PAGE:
The U.S. Environmental Protection Agency said it will end water deliveries to residents of Dimock, Pennsylvania, after tests of wells near a gas drilling operation found no unsafe levels of contaminants.
Residents in an area of the northeast Pennsylvania town complained that their wells had been tainted during drilling by Cabot Oil & Gas Corp. The EPA stepped in after state officials last year let Cabot stop its water deliveries.
“The sampling and an evaluation of the particular circumstances at each home did not indicate levels of contaminants that would give EPA reason to take further action,” Shawn Garvin, the EPA regional administrator, said in a statement.
Dimock, featured in Josh Fox’s anti-fracking movie “Gasland,” had become a symbol of possible threats to water from hydraulic fracturing, or fracking, in which millions of gallons of water are shot underground with sand and chemicals to blast apart rock and free trapped gas. Actor Mark Ruffalo delivered water to Dimock residents last year.
Cabot had agreed with Pennsylvania state regulators to provide families with fresh water, install water filters and pay each affected family twice the value of their home. The Houston-based company set aside $4.1 million to pay claims stemming from residents’ complaints. Its sampling found the water there was safe, and after some residents refused to settle, it cut off water deliveries last year.
The findings today by the EPA “are consistent with thousands of pages of water-quality data previously accumulated by state and local authorities and by Cabot,” George Stark, a company spokesman, said in an e-mailed statement. “Cabot will continue to cooperate with federal, state and local officials in using the best and most accurate science to address public concerns.”
For proponents of the gas-drilling industry, which are fending off complaints from environmental groups such as the Sierra Club, the EPA’s decision today is a victory.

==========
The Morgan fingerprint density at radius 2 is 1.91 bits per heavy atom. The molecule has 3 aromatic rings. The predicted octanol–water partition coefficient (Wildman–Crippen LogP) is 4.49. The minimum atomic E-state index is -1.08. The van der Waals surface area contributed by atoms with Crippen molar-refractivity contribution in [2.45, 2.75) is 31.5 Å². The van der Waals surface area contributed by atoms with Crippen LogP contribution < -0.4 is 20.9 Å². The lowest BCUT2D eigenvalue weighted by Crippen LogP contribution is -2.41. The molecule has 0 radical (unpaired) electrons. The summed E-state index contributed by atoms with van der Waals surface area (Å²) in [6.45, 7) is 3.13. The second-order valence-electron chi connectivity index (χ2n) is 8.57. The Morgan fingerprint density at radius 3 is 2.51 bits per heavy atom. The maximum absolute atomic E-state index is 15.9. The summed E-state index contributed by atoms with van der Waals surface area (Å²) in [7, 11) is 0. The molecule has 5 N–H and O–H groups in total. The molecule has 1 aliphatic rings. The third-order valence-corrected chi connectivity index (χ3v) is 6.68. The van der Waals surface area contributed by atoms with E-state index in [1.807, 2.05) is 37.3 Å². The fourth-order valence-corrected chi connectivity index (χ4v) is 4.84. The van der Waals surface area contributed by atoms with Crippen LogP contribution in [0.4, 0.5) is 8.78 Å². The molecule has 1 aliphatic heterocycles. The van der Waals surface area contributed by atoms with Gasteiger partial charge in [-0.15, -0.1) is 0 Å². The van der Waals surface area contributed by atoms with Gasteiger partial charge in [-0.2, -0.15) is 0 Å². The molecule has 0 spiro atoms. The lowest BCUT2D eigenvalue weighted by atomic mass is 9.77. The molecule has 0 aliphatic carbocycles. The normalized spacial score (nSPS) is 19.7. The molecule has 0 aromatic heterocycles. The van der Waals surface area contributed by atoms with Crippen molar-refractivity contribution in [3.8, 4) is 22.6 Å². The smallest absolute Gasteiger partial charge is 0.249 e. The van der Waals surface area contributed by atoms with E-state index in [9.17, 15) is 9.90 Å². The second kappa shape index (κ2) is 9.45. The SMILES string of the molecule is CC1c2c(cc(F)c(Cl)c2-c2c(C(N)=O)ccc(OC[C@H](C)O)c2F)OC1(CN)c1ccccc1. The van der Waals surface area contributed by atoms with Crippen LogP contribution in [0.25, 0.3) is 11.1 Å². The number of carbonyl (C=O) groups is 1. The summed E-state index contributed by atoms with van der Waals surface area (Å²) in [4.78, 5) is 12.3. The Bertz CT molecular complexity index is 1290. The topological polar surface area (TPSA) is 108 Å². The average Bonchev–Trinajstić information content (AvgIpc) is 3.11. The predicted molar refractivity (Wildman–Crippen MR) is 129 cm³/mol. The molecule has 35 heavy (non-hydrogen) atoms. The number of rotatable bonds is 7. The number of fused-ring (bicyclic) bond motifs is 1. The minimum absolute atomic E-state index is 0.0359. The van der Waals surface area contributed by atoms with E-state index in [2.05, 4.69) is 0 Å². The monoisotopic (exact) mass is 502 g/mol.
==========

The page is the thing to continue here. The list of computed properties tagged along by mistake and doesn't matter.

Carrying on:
“We are very pleased that EPA has arrived upon these fact-based findings, and that we’re now able to close this chapter once and for all,” Kathryn Klaber, president of the Marcellus Shale Coalition, an industry group based in Pittsburgh, said in a statement.
Dimock was a test for the administration of President Barack Obama, who has celebrated the economic benefits of increased natural-gas production in the U.S. and the gain for chemical, refining and manufacturing plants. At the same time the EPA has moved to regulate air emissions from fracking and interceded in local water disputes between residents and gas drillers in Wyoming and Texas.
In each of those instances, the EPA has retreated, settling the case with Range Resources Corp. in Texas and agreeing to re-test water in Pavillion, Wyoming.
The EPA said today that it had tested 64 private wells in Dimock, and found five with arsenic, barium or manganese that “could present a health concern.”
“In all cases the residents have now or will have their own treatment systems that can reduce concentrations of those hazardous substances to acceptable levels at the tap,” the agency said in its statement.
This weekend anti-fracking activists plan a rally in Washington, with a protest outside the White House and a march to the headquarters of the American Natural Gas Alliance, an industry advocacy group, where they will drop off jugs of contaminated water.